Easy to Forget

Ori Fienberg

We’ve all seen drunken wave

mistakes on summer nights

when an awry wind picks up

pillars of yellow suds, to soak

a bed of peanuts and shells in

a second unintentional wave,

or risk of choking. But this

presents an opportunity, not

to choke, but new growth in

every stadium which the rain

still visits. Every day is digging

up then replanting, if possible

to save unknown bushes, and

bulbs, or earthworms hoping

to start anew from the middle:

a new mouth is a new purpose

and a new purpose is a new

destination that we can barely

see, like the view over fences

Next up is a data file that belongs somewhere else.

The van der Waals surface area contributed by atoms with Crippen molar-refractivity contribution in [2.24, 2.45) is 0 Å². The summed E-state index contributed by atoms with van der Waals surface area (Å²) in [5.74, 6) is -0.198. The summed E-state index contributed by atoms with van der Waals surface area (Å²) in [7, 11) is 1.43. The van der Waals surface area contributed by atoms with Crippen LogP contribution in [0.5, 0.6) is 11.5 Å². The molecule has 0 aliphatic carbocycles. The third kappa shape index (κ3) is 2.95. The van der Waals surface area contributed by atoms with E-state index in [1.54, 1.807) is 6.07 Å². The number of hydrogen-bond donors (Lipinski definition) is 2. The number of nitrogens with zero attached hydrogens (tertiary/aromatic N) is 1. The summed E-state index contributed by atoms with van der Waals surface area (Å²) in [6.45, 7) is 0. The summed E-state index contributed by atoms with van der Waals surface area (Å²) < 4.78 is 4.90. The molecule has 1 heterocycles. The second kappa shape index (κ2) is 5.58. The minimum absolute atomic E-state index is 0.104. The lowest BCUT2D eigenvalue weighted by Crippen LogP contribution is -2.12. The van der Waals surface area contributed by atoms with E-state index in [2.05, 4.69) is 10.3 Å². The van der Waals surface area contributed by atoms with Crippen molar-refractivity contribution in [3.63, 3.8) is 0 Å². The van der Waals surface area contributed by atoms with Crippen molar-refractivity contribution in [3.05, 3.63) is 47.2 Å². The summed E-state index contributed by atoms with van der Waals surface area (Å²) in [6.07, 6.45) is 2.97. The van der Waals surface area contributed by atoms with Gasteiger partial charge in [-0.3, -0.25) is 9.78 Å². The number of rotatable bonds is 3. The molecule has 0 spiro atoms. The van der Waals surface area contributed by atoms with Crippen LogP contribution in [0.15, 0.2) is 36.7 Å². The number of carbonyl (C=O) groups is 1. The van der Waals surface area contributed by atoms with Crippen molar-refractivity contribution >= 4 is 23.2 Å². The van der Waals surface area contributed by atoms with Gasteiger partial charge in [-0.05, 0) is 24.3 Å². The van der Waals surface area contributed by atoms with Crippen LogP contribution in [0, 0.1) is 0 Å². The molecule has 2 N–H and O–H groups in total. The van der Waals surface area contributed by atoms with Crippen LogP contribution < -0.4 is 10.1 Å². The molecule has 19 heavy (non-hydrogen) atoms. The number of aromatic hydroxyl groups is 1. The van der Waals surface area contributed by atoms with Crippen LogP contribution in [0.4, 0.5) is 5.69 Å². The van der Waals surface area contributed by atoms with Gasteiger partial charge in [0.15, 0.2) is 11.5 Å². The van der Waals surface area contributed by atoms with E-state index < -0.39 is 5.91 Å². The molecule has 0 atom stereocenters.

to the lake, which carries on

chewing at the shore, mashing

retaining barrier rocks to sand

during yet another moon-driven

stress-dream; I refuse to wash

the sheets, as if grittiness can

substitute for closed beaches,

or streets, or road barriers;

you can ignore irritants invited

into your own home, as sirens

wail all night; we should change

our sheets, but they’ve become

to heavy just from the news we

read in bed each morning, and

that is our commute; the past

reminds us like an alarm clock

we keep forgetting we’ve set.

Ori Fienberg has work appearing and forthcoming in venues including the Cincinnati Review, Essay Daily, Heavy Feather Review, Pank, Rattle, and Reed Magazine. His collection of poetry Old Habits, New Markets, was chosen as the winner of the Elsewhere 2020 Contest. Ori develops resources to support academic integrity, and teaches poetry writing for Northeastern University’s College of Professional Studies. Ori lives in Evanston, with his PWD Millie, and partner, essayist Emily Maloney.